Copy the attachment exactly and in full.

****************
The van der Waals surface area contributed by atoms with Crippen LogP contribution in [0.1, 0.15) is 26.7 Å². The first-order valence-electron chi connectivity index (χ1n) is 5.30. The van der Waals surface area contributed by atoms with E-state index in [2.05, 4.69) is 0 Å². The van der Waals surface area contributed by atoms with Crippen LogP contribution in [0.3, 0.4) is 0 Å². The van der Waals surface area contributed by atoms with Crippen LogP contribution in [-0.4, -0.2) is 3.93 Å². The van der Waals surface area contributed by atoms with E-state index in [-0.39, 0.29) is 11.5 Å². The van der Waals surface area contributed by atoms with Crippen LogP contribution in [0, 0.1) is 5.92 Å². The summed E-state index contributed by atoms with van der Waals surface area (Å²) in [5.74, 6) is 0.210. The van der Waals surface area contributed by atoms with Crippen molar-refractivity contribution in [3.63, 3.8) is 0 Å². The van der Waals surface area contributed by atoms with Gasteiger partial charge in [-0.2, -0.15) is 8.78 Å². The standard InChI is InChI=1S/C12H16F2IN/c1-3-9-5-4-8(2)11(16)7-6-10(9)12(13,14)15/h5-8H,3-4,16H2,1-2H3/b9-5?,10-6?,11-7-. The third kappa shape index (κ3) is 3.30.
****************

The van der Waals surface area contributed by atoms with Crippen LogP contribution in [0.1, 0.15) is 26.7 Å². The first-order valence-electron chi connectivity index (χ1n) is 5.30. The van der Waals surface area contributed by atoms with E-state index in [2.05, 4.69) is 0 Å². The van der Waals surface area contributed by atoms with Crippen LogP contribution in [0.3, 0.4) is 0 Å². The van der Waals surface area contributed by atoms with Crippen LogP contribution in [-0.4, -0.2) is 3.93 Å². The van der Waals surface area contributed by atoms with E-state index in [-0.39, 0.29) is 11.5 Å². The van der Waals surface area contributed by atoms with Crippen LogP contribution in [0, 0.1) is 5.92 Å². The summed E-state index contributed by atoms with van der Waals surface area (Å²) in [5.74, 6) is 0.210. The van der Waals surface area contributed by atoms with Crippen molar-refractivity contribution in [3.63, 3.8) is 0 Å². The van der Waals surface area contributed by atoms with Gasteiger partial charge in [-0.2, -0.15) is 8.78 Å². The standard InChI is InChI=1S/C12H16F2IN/c1-3-9-5-4-8(2)11(16)7-6-10(9)12(13,14)15/h5-8H,3-4,16H2,1-2H3/b9-5?,10-6?,11-7-. The third kappa shape index (κ3) is 3.30.